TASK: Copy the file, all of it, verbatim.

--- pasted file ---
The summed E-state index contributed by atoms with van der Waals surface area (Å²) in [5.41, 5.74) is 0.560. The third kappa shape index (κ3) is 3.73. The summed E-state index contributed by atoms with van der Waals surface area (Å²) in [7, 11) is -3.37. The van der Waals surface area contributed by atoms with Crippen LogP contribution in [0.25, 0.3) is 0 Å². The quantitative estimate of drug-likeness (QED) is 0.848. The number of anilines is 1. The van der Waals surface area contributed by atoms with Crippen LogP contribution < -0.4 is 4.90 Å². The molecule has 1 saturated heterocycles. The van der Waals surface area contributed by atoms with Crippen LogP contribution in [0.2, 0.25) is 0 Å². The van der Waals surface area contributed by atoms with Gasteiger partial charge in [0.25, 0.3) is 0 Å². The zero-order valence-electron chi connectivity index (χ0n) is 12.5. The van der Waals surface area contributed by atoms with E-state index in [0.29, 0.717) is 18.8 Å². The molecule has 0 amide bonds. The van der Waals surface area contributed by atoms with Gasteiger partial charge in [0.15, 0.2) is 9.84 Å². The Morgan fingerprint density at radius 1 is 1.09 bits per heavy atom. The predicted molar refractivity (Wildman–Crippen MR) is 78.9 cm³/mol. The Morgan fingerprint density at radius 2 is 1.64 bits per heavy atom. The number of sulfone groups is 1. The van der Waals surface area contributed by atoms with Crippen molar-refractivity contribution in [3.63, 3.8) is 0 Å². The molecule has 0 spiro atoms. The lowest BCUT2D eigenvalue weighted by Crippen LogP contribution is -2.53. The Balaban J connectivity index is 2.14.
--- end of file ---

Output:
The summed E-state index contributed by atoms with van der Waals surface area (Å²) in [5.41, 5.74) is 0.560. The third kappa shape index (κ3) is 3.73. The summed E-state index contributed by atoms with van der Waals surface area (Å²) in [7, 11) is -3.37. The van der Waals surface area contributed by atoms with Crippen LogP contribution in [0.25, 0.3) is 0 Å². The quantitative estimate of drug-likeness (QED) is 0.848. The number of anilines is 1. The van der Waals surface area contributed by atoms with Crippen LogP contribution < -0.4 is 4.90 Å². The molecule has 1 saturated heterocycles. The van der Waals surface area contributed by atoms with Crippen LogP contribution in [0.2, 0.25) is 0 Å². The van der Waals surface area contributed by atoms with Gasteiger partial charge in [0.25, 0.3) is 0 Å². The zero-order valence-electron chi connectivity index (χ0n) is 12.5. The van der Waals surface area contributed by atoms with E-state index in [0.29, 0.717) is 18.8 Å². The molecule has 0 amide bonds. The van der Waals surface area contributed by atoms with Gasteiger partial charge in [0.15, 0.2) is 9.84 Å². The Morgan fingerprint density at radius 1 is 1.09 bits per heavy atom. The predicted molar refractivity (Wildman–Crippen MR) is 78.9 cm³/mol. The Morgan fingerprint density at radius 2 is 1.64 bits per heavy atom. The number of sulfone groups is 1. The van der Waals surface area contributed by atoms with Crippen molar-refractivity contribution in [3.63, 3.8) is 0 Å². The molecule has 0 spiro atoms. The lowest BCUT2D eigenvalue weighted by Crippen LogP contribution is -2.53. The Balaban J connectivity index is 2.14.